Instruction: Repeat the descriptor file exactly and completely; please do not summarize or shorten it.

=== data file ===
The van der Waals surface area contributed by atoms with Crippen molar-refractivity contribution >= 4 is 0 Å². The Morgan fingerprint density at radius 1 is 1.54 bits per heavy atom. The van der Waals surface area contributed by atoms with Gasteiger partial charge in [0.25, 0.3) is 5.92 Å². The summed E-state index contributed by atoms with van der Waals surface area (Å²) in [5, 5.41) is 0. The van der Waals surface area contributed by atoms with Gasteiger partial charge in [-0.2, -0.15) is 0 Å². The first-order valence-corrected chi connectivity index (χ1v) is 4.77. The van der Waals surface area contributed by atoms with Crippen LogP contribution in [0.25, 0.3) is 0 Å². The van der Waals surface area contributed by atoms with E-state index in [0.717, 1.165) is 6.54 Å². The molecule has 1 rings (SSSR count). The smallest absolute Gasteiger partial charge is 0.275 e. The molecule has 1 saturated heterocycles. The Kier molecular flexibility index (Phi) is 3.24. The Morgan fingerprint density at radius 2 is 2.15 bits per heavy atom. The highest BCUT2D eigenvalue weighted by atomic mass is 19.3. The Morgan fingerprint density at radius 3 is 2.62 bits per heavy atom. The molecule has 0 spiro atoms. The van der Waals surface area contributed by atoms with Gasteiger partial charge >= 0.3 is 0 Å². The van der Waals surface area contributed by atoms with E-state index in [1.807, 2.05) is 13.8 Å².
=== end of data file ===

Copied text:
The van der Waals surface area contributed by atoms with Crippen molar-refractivity contribution >= 4 is 0 Å². The Morgan fingerprint density at radius 1 is 1.54 bits per heavy atom. The van der Waals surface area contributed by atoms with Gasteiger partial charge in [0.25, 0.3) is 5.92 Å². The summed E-state index contributed by atoms with van der Waals surface area (Å²) in [5, 5.41) is 0. The van der Waals surface area contributed by atoms with Gasteiger partial charge in [-0.2, -0.15) is 0 Å². The first-order valence-corrected chi connectivity index (χ1v) is 4.77. The van der Waals surface area contributed by atoms with Crippen LogP contribution in [0.25, 0.3) is 0 Å². The van der Waals surface area contributed by atoms with E-state index in [0.717, 1.165) is 6.54 Å². The molecule has 1 rings (SSSR count). The smallest absolute Gasteiger partial charge is 0.275 e. The molecule has 1 saturated heterocycles. The Kier molecular flexibility index (Phi) is 3.24. The Morgan fingerprint density at radius 2 is 2.15 bits per heavy atom. The highest BCUT2D eigenvalue weighted by atomic mass is 19.3. The Morgan fingerprint density at radius 3 is 2.62 bits per heavy atom. The molecule has 0 spiro atoms. The van der Waals surface area contributed by atoms with Gasteiger partial charge >= 0.3 is 0 Å². The van der Waals surface area contributed by atoms with E-state index in [1.807, 2.05) is 13.8 Å².